Hillman takes pride as Greinke, Darvish make good on pitching potential


As the 2009 season unfolded in major league baseball, Kansas City Royals manager Trey Hillman may have caught himself recalling his time in Japan two seasons ago.

If so, it’s easy to see why.

Watching pitcher Zack Greinke carve up American League batters en route to the 2009 Cy Young Award had to be a lot like bearing witness to Hokkaido Nippon Ham Fighters ace Yu Darvish dominate during his Sawamura Award-winning year in 2007.

“Wonderful being able to watch them pitch and compete,” Hillman told The Japan Times. “You knew if your team could get out to an early lead and score two or three runs, you were going to win the game. It was also a different confidence level for the entire team when both those guys were on the mound.”

Darvish and Greinke on the surface couldn’t be more different, but share a common thread in Hillman, who can see the similarities between them.

“Both guys command the ball with multiple pitches very well and they both have more than one out pitch,” Hillman said. “They both have the ability to reach back for extra velocity when they need it and both are workhorses who pitch lots of quality innings.”

Hillman got his first taste of what Darvish could do in his third year managing the Fighters when the rookie went 5-5 with a 3.53 ERA in 14 appearances in 2005. Darvish was 12-5 with a 2.89 ERA in 2006, helping lead the Fighters to the Japan Series title.

Darvish had already shot to rock-star status by 2007, when he won the Sawamura Award after a breakout year that saw him go 15-5 and finish with a 1.82 ERA, 9.10 K/9.

“His body was still developing when I had him,” Hillman said. “He had tremendous awareness of his skills and pitch development for a long lanky body. He also showed the ability to create different pitches and get a feel for them quickly.”

Darvish continued to put up big numbers after Hillman’s departure following the 2007 season. Darvish finished 16-4 with a 1.88 ERA in 2008 and won the Pacific League MVP award by going 15-5 with a 1.73 ERA.

Where Darvish found his footing early in his professional career, Greinke stumbled out of the gate.

Kansas City’s sixth overall pick in the 2002 draft, Greinke made his MLB debut in 2004 and finished 8-11 with a 3.97 ERA.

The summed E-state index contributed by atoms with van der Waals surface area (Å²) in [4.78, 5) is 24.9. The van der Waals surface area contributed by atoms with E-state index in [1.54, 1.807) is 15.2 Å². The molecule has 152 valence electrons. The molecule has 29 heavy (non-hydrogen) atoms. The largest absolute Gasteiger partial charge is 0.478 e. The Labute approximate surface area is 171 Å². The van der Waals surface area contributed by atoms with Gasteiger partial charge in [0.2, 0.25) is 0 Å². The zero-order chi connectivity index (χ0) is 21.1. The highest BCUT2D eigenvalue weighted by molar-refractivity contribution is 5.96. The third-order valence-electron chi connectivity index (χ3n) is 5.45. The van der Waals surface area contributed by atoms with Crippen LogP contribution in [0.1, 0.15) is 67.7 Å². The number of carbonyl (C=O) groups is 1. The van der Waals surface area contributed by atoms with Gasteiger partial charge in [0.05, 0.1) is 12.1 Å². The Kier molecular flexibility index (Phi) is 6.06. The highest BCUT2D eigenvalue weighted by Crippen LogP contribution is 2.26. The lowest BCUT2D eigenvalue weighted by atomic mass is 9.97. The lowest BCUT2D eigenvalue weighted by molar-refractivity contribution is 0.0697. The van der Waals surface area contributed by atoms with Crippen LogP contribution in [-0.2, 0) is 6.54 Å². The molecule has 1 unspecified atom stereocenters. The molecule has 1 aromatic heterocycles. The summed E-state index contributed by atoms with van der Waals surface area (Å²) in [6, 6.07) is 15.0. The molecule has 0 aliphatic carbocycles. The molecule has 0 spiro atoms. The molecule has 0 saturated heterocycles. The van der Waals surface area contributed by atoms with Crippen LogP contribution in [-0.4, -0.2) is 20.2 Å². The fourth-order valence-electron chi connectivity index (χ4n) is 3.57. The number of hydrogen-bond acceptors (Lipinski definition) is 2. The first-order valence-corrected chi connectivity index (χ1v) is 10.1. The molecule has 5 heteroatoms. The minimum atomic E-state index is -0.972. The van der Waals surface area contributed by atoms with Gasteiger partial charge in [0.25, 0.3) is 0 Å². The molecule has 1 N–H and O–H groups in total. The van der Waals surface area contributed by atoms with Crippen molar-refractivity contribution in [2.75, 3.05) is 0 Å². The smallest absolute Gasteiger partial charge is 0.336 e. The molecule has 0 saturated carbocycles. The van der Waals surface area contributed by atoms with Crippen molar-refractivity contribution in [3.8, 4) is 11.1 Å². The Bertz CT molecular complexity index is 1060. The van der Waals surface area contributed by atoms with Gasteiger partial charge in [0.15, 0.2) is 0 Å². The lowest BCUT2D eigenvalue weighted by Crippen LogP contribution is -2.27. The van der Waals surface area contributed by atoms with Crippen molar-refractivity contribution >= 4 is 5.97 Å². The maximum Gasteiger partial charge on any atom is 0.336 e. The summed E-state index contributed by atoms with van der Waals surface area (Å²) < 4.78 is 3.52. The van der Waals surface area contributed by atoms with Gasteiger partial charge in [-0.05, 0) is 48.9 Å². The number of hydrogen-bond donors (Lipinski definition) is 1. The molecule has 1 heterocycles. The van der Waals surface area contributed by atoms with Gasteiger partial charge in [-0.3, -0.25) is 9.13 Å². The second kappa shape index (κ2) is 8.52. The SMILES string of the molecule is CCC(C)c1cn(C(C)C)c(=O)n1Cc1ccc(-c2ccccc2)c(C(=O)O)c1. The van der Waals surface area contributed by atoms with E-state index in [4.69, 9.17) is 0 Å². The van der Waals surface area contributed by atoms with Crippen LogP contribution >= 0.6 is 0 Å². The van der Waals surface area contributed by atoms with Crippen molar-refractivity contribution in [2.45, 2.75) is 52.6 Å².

Things went downhill from there as Greinke posted a 5.80 ERA, winning just five games and leading the AL with 17 losses in 2005.

Greinke nearly gave up baseball in 2006 after leaving the team during spring training while struggling with anxiety disorder. He started in just three games that season.

He was 7-7 with a 3.69 ERA in 2007 and 13-10 with a 3.47 ERA in 2008, Hillman’s first year with the club.

Greinke’s breakout year came this season, when he rode a 16-8 record, 2.16 ERA and 9.50 K/9 to his first Cy Young Award.

“Greinke just this last season started learning to pitch instead of throw,” Hillman said. “He gets the most out of his frame and body and has learned a great feel for his mechanics.”

About the only thing more different than their paths to stardom is their personalities.

Greinke likes to avoid the media spotlight and has said he isn’t comfortable being the center of attention. After winning the Cy Young, Greinke noted one of the negatives was the increased attention it brought.

Darvish on the other hand seems made for the spotlight. He doesn’t particularly seek attention but doesn’t shy away from it either. A suave mix of good looks and charisma, Darvish oozes confidence as he navigates the media frenzy off the field as easily as he strikes out batters on it.

On the mound, Greinke is cool and relaxed. Not very vocal or demonstrative, the 26-year-old lets his fastball and an array of late-breaking secondary pitches do the talking for him. Darvish is more open with his emotions, sometimes letting out a guttural yell after recording a key out.

“Both guys were very quiet with their demeanors on and off the field,” Hillman said. “Darvish was more gregarious and visual with his adrenaline in key situations. Greinke just took every situation as it came and never got very outwardly excited.”

Three years older than Darvish, Greinke seems to have finally tapped into the reservoir of talent that made him minor league player of the year in 2003.

Darvish has come into his own incredibly quickly and has a world of baseball fanatics drooling based on the heights he could conceivably reach.

Having managed both, Hillman for one is a believer in the two aces.

“Both guys are great competitors who love to pitch in big games and pressure situations.”